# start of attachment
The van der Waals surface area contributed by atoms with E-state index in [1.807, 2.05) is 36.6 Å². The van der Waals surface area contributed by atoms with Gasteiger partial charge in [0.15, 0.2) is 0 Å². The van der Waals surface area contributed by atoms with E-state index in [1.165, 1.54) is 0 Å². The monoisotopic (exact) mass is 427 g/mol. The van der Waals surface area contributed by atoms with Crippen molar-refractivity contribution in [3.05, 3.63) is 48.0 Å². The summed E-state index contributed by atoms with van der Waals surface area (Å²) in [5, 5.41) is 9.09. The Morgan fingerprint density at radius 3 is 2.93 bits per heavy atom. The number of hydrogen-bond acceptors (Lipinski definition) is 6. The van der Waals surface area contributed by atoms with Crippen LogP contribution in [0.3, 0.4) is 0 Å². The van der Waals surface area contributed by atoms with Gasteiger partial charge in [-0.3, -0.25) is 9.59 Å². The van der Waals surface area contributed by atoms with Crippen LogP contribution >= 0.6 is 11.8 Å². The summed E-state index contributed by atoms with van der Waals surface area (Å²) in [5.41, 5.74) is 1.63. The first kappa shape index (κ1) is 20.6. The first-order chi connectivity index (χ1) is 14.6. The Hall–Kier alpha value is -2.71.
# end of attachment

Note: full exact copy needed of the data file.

The van der Waals surface area contributed by atoms with E-state index in [1.807, 2.05) is 36.6 Å². The van der Waals surface area contributed by atoms with Gasteiger partial charge in [0.15, 0.2) is 0 Å². The van der Waals surface area contributed by atoms with E-state index in [1.165, 1.54) is 0 Å². The monoisotopic (exact) mass is 427 g/mol. The van der Waals surface area contributed by atoms with Crippen molar-refractivity contribution in [3.05, 3.63) is 48.0 Å². The summed E-state index contributed by atoms with van der Waals surface area (Å²) in [5, 5.41) is 9.09. The Morgan fingerprint density at radius 3 is 2.93 bits per heavy atom. The number of hydrogen-bond acceptors (Lipinski definition) is 6. The van der Waals surface area contributed by atoms with Crippen LogP contribution in [0.3, 0.4) is 0 Å². The van der Waals surface area contributed by atoms with Gasteiger partial charge in [-0.3, -0.25) is 9.59 Å². The van der Waals surface area contributed by atoms with Crippen LogP contribution >= 0.6 is 11.8 Å². The summed E-state index contributed by atoms with van der Waals surface area (Å²) in [5.41, 5.74) is 1.63. The first kappa shape index (κ1) is 20.6. The first-order chi connectivity index (χ1) is 14.6. The Hall–Kier alpha value is -2.71.